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'Open-source' Solaris plan draws lukewarm response
"I'm totally nonplussed by the announcement," said Dale Pickford, chief infrastructure officer at Ocwen Technology Xchange Inc., the technology subsidiary of financial services company Ocwen Financial Corp. in West Palm Beach, Fla.
Ocwen last year consolidated around 140 servers into several high-end Sun servers running Solaris -- one with more than 100 processors. For smaller servers with four or fewer CPUs, Linux on Intel is suitable, Pickford said. But for systems larger than that, "the Sparc [processor] and Solaris environment really comes into its own," he said. "And once you start playing at that level anyway, you don't want to be messing with the OS."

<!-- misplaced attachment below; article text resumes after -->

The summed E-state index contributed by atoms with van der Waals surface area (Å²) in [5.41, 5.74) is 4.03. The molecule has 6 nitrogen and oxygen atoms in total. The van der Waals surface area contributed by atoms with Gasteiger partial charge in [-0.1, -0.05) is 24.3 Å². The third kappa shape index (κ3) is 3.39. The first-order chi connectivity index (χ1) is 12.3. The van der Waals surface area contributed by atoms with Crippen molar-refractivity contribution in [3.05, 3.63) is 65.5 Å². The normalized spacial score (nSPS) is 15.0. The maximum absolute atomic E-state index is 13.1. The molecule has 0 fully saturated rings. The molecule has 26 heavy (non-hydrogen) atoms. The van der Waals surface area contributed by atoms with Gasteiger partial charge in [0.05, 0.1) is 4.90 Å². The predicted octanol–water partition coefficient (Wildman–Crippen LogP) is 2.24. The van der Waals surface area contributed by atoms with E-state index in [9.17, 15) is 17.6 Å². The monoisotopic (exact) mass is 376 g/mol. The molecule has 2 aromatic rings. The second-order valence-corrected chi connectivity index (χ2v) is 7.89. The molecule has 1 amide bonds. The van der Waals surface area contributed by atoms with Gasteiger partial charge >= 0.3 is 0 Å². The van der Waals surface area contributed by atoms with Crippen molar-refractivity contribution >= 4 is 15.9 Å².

Terry Verity, CIO at Seneca College in Toronto, runs 66 Sun servers, including one with an Oracle Corp. database containing 50 million records. Verity said he opted for Solaris over Linux because it's strongly supported, secure and well maintained. Although Verity said using Linux is becoming less of a security concern, he plans to stick with Solaris.
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